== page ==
When Lions Roared
Non fiction / YA
December 1, 2016
On a winter's day in 1968, in a town in South Africa, a nineteen-year-old medical student changed the course of his country's history. Steve Biko's philosophy of Black Consciousness would inspire thousands of black students to demand an equal education. In this wide-ranging history and analysis, Manju Soni melds her own personal history with the growth of the youth movement against apartheid. She chronicles that movement's evolution from the sporadic protests of the Soweto Uprising, to the emergence of a national youth movement with over a million members. Delving deep into the archives of South Africa's Truth and Reconciliation Commission, she profiles in chilling detail the individuals in the apartheid government who made assassination a key tool of state policy. This story captures the power and desire of young black South Africans to become the agents of change..,,
Reading this book in 2017, in the US, with Trump as the new president, is a mixed bag. There are a dismaying number of overlaps between apartheid South Africa and the language and activities of the new administration: nationalism, white supremacy, fear of difference, silencing of media and dissent. It is disheartening and frightening to see this history (and the history of the US stance toward apartheid in the Reagan years) recurring in the present-day US. On the other hand, the courage and insistence of the demonstrators, along with their determination to bring about change, resonate strongly as well and provide hope.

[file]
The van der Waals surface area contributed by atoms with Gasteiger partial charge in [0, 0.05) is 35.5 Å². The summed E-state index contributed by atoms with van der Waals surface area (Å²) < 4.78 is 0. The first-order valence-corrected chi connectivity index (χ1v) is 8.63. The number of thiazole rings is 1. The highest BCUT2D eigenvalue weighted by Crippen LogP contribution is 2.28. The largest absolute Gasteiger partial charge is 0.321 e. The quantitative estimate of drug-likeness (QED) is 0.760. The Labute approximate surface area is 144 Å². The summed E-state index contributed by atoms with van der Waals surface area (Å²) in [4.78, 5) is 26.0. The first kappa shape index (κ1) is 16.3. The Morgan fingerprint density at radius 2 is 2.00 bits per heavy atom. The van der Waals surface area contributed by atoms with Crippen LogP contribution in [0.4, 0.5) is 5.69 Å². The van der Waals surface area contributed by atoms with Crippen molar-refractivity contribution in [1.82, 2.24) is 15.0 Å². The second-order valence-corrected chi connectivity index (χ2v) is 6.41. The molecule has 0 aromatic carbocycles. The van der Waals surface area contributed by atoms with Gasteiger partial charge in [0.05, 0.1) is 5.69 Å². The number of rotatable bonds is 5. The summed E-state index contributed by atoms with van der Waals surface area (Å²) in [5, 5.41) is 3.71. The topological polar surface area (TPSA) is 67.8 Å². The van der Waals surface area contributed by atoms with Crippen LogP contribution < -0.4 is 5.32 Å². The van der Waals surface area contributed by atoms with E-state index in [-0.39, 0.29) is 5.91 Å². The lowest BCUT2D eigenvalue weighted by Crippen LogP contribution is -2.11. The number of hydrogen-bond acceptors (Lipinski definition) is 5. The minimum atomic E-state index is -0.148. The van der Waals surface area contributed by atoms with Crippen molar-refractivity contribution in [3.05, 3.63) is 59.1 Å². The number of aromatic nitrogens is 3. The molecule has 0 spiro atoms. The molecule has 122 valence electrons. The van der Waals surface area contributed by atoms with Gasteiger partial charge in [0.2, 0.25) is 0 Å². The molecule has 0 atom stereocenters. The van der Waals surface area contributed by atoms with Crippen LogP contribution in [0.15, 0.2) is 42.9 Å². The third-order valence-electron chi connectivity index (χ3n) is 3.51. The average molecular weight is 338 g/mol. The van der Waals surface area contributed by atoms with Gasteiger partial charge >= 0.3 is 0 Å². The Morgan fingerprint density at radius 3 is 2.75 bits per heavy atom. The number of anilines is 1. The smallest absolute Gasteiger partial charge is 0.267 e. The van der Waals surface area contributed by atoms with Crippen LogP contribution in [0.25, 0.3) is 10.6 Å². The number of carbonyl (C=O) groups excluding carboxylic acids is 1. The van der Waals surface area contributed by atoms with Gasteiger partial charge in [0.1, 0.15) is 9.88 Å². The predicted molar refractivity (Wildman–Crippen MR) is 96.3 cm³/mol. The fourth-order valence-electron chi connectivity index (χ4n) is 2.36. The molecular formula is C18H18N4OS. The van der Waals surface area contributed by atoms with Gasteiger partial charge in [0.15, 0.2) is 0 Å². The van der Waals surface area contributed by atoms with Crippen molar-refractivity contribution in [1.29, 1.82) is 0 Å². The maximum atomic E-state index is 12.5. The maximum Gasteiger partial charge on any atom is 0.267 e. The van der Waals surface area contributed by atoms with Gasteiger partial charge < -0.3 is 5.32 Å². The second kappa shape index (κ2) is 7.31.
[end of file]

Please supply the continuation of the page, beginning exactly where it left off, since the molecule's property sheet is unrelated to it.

The short chapters pull a reader along in the unfolding narrative that begins in the mid-60s with the trial of Mandela and ends with his release in 1990. The characters (and there are many!) are presented with some detail, and attention is given not only to their political but also to their personal lives —including some details that make them more human and less heroic.
I would recommend this book for use in an environment in which readers who are not aware of the history of apartheid have assistance contextualizing some of the movements and events, and where connections can be made between South African apartheid ideology and present-day stances within and among nations. The book is a great example of how young people are able to bring about change in the world. That said, I believe readers would have benefited from some additional after-matter; for example, it would have been helpful to have an index of names and places for tracing individuals and movements through the book; a timeline; a map; and even a glossary of acronyms. Also, including some references to sources (beyond nodding toward the transcripts of the South African Truth and Reconciliation Commission) or providing suggestions for further reading would have been helpful and lent support to the material. These can, of course, be found online for readers who would benefit from such resources. RECOMMENDED
Reviewed by Laura Apol, Ph.D., Michigan State University
Published in Africa Access Review (June 22, 2017)
Copyright 2017 Africa Access